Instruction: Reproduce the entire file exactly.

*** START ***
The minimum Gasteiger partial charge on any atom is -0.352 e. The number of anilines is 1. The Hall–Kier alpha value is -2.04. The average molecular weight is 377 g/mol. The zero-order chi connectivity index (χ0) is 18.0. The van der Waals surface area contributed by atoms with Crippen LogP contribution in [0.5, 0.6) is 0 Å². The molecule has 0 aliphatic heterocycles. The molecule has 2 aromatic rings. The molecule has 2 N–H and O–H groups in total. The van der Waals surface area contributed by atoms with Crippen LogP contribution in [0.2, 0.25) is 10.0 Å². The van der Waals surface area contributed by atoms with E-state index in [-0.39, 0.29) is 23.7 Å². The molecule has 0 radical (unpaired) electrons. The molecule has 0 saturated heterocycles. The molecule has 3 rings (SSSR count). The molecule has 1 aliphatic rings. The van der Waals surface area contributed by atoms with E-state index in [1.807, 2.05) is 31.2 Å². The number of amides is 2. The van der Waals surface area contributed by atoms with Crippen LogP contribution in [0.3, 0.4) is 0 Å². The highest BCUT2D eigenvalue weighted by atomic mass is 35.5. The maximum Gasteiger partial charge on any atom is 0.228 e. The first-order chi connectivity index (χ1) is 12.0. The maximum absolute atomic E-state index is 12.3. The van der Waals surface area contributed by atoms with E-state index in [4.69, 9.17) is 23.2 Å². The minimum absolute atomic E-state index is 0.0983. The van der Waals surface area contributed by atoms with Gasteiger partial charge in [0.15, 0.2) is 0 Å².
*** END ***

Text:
The minimum Gasteiger partial charge on any atom is -0.352 e. The number of anilines is 1. The Hall–Kier alpha value is -2.04. The average molecular weight is 377 g/mol. The zero-order chi connectivity index (χ0) is 18.0. The van der Waals surface area contributed by atoms with Crippen LogP contribution in [0.5, 0.6) is 0 Å². The molecule has 0 aliphatic heterocycles. The molecule has 2 aromatic rings. The molecule has 2 N–H and O–H groups in total. The van der Waals surface area contributed by atoms with Crippen LogP contribution in [0.2, 0.25) is 10.0 Å². The van der Waals surface area contributed by atoms with E-state index in [-0.39, 0.29) is 23.7 Å². The molecule has 0 radical (unpaired) electrons. The molecule has 0 saturated heterocycles. The molecule has 3 rings (SSSR count). The molecule has 1 aliphatic rings. The van der Waals surface area contributed by atoms with E-state index in [1.807, 2.05) is 31.2 Å². The number of amides is 2. The van der Waals surface area contributed by atoms with Crippen LogP contribution in [0.3, 0.4) is 0 Å². The highest BCUT2D eigenvalue weighted by atomic mass is 35.5. The maximum Gasteiger partial charge on any atom is 0.228 e. The first-order chi connectivity index (χ1) is 12.0. The maximum absolute atomic E-state index is 12.3. The van der Waals surface area contributed by atoms with E-state index in [4.69, 9.17) is 23.2 Å². The minimum absolute atomic E-state index is 0.0983. The van der Waals surface area contributed by atoms with Gasteiger partial charge in [0.15, 0.2) is 0 Å².